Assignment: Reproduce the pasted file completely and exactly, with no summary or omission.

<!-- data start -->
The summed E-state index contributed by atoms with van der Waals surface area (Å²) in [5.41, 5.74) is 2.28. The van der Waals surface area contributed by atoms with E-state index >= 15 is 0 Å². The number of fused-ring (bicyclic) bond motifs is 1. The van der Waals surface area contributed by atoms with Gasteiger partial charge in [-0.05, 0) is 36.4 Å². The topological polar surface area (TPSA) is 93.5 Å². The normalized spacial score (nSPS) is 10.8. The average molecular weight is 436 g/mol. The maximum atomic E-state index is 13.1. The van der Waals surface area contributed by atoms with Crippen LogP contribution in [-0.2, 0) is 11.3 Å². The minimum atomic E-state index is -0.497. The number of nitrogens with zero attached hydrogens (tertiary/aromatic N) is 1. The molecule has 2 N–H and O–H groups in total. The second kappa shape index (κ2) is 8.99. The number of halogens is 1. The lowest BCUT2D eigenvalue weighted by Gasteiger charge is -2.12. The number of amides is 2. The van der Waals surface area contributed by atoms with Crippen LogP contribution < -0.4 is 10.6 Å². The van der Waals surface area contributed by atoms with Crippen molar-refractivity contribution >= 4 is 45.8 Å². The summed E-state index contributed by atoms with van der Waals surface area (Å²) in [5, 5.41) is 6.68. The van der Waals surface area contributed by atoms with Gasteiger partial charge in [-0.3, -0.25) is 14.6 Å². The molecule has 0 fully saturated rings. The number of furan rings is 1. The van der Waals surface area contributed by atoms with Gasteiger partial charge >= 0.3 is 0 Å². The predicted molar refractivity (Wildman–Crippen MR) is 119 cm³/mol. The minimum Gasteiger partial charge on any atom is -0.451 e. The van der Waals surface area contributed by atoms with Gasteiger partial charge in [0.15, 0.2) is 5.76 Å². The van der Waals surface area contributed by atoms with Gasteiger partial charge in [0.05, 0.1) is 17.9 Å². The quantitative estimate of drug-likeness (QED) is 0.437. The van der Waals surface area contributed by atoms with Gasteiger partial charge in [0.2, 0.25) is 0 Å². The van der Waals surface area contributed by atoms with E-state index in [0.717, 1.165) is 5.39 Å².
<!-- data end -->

The summed E-state index contributed by atoms with van der Waals surface area (Å²) in [5.41, 5.74) is 2.28. The van der Waals surface area contributed by atoms with E-state index >= 15 is 0 Å². The number of fused-ring (bicyclic) bond motifs is 1. The van der Waals surface area contributed by atoms with Gasteiger partial charge in [-0.05, 0) is 36.4 Å². The topological polar surface area (TPSA) is 93.5 Å². The normalized spacial score (nSPS) is 10.8. The average molecular weight is 436 g/mol. The maximum atomic E-state index is 13.1. The van der Waals surface area contributed by atoms with Crippen LogP contribution in [-0.2, 0) is 11.3 Å². The minimum atomic E-state index is -0.497. The number of nitrogens with zero attached hydrogens (tertiary/aromatic N) is 1. The molecule has 2 N–H and O–H groups in total. The second kappa shape index (κ2) is 8.99. The number of halogens is 1. The lowest BCUT2D eigenvalue weighted by Gasteiger charge is -2.12. The number of amides is 2. The van der Waals surface area contributed by atoms with Crippen LogP contribution < -0.4 is 10.6 Å². The van der Waals surface area contributed by atoms with Crippen molar-refractivity contribution >= 4 is 45.8 Å². The summed E-state index contributed by atoms with van der Waals surface area (Å²) in [5, 5.41) is 6.68. The van der Waals surface area contributed by atoms with Gasteiger partial charge in [-0.3, -0.25) is 14.6 Å². The molecule has 0 fully saturated rings. The number of furan rings is 1. The van der Waals surface area contributed by atoms with Gasteiger partial charge >= 0.3 is 0 Å². The predicted molar refractivity (Wildman–Crippen MR) is 119 cm³/mol. The minimum Gasteiger partial charge on any atom is -0.451 e. The van der Waals surface area contributed by atoms with Gasteiger partial charge in [0.15, 0.2) is 5.76 Å². The van der Waals surface area contributed by atoms with Gasteiger partial charge in [0.05, 0.1) is 17.9 Å². The quantitative estimate of drug-likeness (QED) is 0.437. The van der Waals surface area contributed by atoms with Gasteiger partial charge in [0.2, 0.25) is 0 Å². The van der Waals surface area contributed by atoms with E-state index in [0.717, 1.165) is 5.39 Å².